Causes Of Industrial Revolution In Great Britain

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Industrial Revolution started in Great Britain and the key factors are the technological innovations that were invented. The social, economic and political changes in the previous centuries in Great Britain contributed. Whereas absolutism stayed the normal form of power execution through most parts of Europe, institutions ensured property rights and political safety to the people in the UK after the Glorious Revolution of 1688. Aided by these legal and cultural foundations, an capitalist spirit and consumer revolution drove industrialisation in Britain, which would be emulated in countries around the world. However, historians continue to debate when and how exactly such a "revolution" took place and of what factors propelled this turning…show more content…
More secure control of the land allowed the owners to make innovations that improved their yields. Other husbandmen rented property they "share Industrial Revolution started in Great Britain and the key factors are the technological innovations that were invented. The social, economic and political changes in the previous centuries in Great Britain contributed. Whereas absolutism stayed the normal form of power execution through most parts of Europe, institutions ensured property rights and political safety to the people in the UK after the Glorious Revolution of 1688. Aided by these legal and cultural foundations, an capitalist spirit and consumer revolution drove industrialisation in Britain, which would be emulated in countries around the…show more content…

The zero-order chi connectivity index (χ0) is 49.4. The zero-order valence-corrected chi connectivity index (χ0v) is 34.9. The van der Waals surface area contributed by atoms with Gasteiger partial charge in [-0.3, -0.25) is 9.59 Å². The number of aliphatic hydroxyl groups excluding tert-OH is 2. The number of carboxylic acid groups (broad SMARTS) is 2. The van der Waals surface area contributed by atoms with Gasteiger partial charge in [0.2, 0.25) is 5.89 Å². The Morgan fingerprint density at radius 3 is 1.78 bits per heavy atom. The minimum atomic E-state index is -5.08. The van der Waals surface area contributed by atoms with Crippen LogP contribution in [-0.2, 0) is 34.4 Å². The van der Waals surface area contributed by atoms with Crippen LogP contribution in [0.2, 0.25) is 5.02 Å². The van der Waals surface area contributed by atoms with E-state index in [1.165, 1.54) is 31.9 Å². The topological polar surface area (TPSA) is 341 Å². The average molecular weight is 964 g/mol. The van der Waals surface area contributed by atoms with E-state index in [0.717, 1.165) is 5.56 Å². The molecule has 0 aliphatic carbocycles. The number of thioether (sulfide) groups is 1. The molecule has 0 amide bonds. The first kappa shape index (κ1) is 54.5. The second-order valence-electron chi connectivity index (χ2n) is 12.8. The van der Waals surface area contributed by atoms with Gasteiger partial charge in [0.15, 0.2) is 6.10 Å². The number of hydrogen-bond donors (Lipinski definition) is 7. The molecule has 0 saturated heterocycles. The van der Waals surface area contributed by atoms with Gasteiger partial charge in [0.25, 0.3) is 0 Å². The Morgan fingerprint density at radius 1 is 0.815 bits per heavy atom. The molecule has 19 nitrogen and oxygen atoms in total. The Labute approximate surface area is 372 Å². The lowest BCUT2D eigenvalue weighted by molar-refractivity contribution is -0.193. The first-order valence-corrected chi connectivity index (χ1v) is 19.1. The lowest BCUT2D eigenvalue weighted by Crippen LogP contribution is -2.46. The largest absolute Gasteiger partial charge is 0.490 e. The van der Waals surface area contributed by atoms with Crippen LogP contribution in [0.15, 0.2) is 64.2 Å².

The cost of the agricultural products dropped caused by increase in production , the markets became less suitable for the small farmers to sell their products. The British Agricultural Revolution was the result of the complex interaction of social, economic and farming technology changes. Major developments and innovations include one of the most important developments between the 16th century and the mid-19th century was the development of private marketing. By the 19th century, marketing was nationwide and the vast majority of agricultural production was for market rather than for the farmer and his family. The 16th-century market radius was about 10 miles, which could support a town of 10,000 population. The next stage of development was trading between markets, requiring merchants, credit and forward sales, knowledge of markets and pricing and of supply and demand in different markets. Eventually the market evolved into a national one driven by London and other growing cities. By 1700, there was a national market for
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